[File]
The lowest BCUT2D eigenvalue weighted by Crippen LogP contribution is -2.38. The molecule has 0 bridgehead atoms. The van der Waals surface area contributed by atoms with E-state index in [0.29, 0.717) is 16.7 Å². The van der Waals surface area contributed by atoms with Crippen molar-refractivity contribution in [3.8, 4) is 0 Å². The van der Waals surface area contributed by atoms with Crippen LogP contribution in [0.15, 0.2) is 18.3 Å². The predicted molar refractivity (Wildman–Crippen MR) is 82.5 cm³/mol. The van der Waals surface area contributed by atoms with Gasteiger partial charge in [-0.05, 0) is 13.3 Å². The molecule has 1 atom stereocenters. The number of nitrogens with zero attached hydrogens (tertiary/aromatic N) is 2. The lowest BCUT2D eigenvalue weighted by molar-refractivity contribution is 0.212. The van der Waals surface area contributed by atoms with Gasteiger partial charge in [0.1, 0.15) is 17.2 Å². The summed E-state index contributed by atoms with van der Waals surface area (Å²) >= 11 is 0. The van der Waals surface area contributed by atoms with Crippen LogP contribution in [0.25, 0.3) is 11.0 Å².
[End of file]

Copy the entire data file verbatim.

The lowest BCUT2D eigenvalue weighted by Crippen LogP contribution is -2.38. The molecule has 0 bridgehead atoms. The van der Waals surface area contributed by atoms with E-state index in [0.29, 0.717) is 16.7 Å². The van der Waals surface area contributed by atoms with Crippen molar-refractivity contribution in [3.8, 4) is 0 Å². The van der Waals surface area contributed by atoms with Crippen LogP contribution in [0.15, 0.2) is 18.3 Å². The predicted molar refractivity (Wildman–Crippen MR) is 82.5 cm³/mol. The van der Waals surface area contributed by atoms with Gasteiger partial charge in [-0.05, 0) is 13.3 Å². The molecule has 1 atom stereocenters. The number of nitrogens with zero attached hydrogens (tertiary/aromatic N) is 2. The lowest BCUT2D eigenvalue weighted by molar-refractivity contribution is 0.212. The van der Waals surface area contributed by atoms with Gasteiger partial charge in [0.1, 0.15) is 17.2 Å². The summed E-state index contributed by atoms with van der Waals surface area (Å²) >= 11 is 0. The van der Waals surface area contributed by atoms with Crippen LogP contribution in [0.25, 0.3) is 11.0 Å².